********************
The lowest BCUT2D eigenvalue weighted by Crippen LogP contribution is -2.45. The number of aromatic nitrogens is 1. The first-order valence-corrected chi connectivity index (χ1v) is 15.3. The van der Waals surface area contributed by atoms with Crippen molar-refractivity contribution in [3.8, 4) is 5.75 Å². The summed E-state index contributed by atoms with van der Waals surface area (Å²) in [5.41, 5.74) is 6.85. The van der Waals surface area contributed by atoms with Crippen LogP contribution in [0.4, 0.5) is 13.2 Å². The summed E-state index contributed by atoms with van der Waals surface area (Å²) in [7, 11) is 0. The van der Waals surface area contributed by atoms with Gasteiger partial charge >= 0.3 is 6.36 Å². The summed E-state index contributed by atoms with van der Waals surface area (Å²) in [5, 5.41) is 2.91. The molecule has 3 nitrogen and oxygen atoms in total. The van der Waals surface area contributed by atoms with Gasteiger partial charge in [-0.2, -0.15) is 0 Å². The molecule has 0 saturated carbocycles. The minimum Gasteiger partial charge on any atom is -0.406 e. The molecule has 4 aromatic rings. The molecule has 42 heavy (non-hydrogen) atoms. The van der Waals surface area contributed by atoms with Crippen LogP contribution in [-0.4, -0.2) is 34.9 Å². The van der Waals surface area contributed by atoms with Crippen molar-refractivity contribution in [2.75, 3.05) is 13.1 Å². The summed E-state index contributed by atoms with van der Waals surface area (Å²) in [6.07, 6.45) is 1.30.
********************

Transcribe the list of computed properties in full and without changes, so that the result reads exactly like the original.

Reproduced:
The lowest BCUT2D eigenvalue weighted by Crippen LogP contribution is -2.45. The number of aromatic nitrogens is 1. The first-order valence-corrected chi connectivity index (χ1v) is 15.3. The van der Waals surface area contributed by atoms with Crippen molar-refractivity contribution in [3.8, 4) is 5.75 Å². The summed E-state index contributed by atoms with van der Waals surface area (Å²) in [5.41, 5.74) is 6.85. The van der Waals surface area contributed by atoms with Crippen LogP contribution in [0.4, 0.5) is 13.2 Å². The summed E-state index contributed by atoms with van der Waals surface area (Å²) in [7, 11) is 0. The van der Waals surface area contributed by atoms with Gasteiger partial charge >= 0.3 is 6.36 Å². The summed E-state index contributed by atoms with van der Waals surface area (Å²) in [5, 5.41) is 2.91. The molecule has 3 nitrogen and oxygen atoms in total. The van der Waals surface area contributed by atoms with Gasteiger partial charge in [-0.2, -0.15) is 0 Å². The molecule has 0 saturated carbocycles. The minimum Gasteiger partial charge on any atom is -0.406 e. The molecule has 4 aromatic rings. The molecule has 42 heavy (non-hydrogen) atoms. The van der Waals surface area contributed by atoms with Crippen LogP contribution in [-0.4, -0.2) is 34.9 Å². The van der Waals surface area contributed by atoms with Crippen molar-refractivity contribution in [2.75, 3.05) is 13.1 Å². The summed E-state index contributed by atoms with van der Waals surface area (Å²) in [6.07, 6.45) is 1.30.